The FAA sees its role as a guiding hand to incentivize retraining where needed and has graduated the enforcement action process. When deviations from a standard occur, the FAA wants to use the most effective means to return an individual or entity back into full compliance in order to prevent recurrence.
The FAA in their own words, believe that mistakes can most effectively be corrected by understanding the cause and analyzing the deviation for flawed procedures, a lack of understanding, or even a diminished skill set. By focusing on retraining, education, or other improvements to procedures the operator can come back into compliance without penalty. However, reluctance or failure in adopting these recommendations or methods to remediate deviations or instances of repeated deviations might result in enforcement. Read: HAMMER DROP!
This is where Public Safety operators must understand some restrictions. No matter what the mission, no matter how well intended, there is no asking for forgiveness from the FAA if you intentionally violate a FAR. The FAA views intentional deviations from regulatory standards as reckless and an unacceptable risk to safety which poses the highest risk to the NAS and general public. This will result in heavy enforcement action in the form of fines and suspensions of certifications no matter who you work for. Again: HAMMER DROP!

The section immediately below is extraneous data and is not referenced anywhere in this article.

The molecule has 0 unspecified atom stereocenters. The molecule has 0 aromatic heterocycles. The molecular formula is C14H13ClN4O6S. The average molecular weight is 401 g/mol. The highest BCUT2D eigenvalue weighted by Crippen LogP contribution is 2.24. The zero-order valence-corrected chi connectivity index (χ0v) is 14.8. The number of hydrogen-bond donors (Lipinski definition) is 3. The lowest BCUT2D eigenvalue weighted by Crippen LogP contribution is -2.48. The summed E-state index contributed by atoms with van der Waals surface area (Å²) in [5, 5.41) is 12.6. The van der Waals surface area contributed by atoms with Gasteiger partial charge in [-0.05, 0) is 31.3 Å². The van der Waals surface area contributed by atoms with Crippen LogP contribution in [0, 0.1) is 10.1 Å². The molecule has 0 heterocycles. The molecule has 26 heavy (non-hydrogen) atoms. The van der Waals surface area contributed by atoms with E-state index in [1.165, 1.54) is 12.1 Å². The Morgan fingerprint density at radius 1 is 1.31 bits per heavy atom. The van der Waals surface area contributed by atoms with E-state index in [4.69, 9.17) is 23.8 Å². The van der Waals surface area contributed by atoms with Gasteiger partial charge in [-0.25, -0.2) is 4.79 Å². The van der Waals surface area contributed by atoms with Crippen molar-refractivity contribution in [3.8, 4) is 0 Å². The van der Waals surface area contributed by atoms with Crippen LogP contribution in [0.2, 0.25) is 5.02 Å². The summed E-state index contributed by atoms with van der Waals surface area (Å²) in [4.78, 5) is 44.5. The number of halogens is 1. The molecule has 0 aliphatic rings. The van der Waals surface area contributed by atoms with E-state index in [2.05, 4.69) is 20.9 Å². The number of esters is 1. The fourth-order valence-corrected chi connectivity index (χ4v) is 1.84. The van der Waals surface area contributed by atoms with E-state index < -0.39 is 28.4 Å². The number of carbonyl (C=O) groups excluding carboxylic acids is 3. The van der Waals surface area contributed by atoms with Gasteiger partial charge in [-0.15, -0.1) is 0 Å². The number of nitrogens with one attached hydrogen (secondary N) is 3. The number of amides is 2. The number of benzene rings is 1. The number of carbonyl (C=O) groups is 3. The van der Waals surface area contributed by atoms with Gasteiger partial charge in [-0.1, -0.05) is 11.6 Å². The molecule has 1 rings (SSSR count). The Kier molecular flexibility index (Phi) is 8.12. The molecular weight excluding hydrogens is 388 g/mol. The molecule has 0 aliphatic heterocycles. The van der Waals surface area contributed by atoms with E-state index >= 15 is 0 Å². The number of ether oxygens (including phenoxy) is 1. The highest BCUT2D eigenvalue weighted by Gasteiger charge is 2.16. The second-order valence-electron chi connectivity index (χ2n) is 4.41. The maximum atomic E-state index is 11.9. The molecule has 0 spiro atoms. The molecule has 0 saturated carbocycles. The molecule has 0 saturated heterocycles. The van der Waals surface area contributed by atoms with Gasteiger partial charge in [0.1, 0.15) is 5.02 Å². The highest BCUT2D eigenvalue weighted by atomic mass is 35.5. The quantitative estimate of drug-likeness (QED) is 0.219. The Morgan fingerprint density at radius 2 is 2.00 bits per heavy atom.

The following was taken directly from the Federal Aviation Administration Compliance Program Order 8000.373A: “Regulatory violations involving law enforcement-related activities may be addressed with enforcement. In addition, legal enforcement will be taken when required by law.” Once again read: HAMMER DROP! In the eyes of the FAA, if you know better, then you know better!
By starting your program understanding what the rules are prior to engaging UAS operations, you’ll be in a better position to avoid deviations from the FARS such as flights that require night time waivers, waivers to operate over crowds, and other restrictions you may not currently be aware of ahead of time.
Public Safety UAS Operations: How to succeed
The availability of unmanned aircraft systems (UAS) has been a game changer in the way public safety and first responders complete their missions. UAS have added a capability that was once financially out of reach for most public safety agencies. The ability to deploy a low cost aerial asset has had an immediate impact on the success of an outcome during searches for a missing person when time was of the essence.
Helicopters and airplanes require a significant maintenance cost associated with every hour of flight. Some of these costs include pilot training (initial and recurrent), insurance, hangar leases, aircraft registrations, and other variables. These costs are prohibitive in that most agencies do not have a budget that can sustain manned aerial assets. Although UAS are not in a position to replace manned aviation, they can play an important role as a force multiplier and gap filler with the right planning and vision of a program.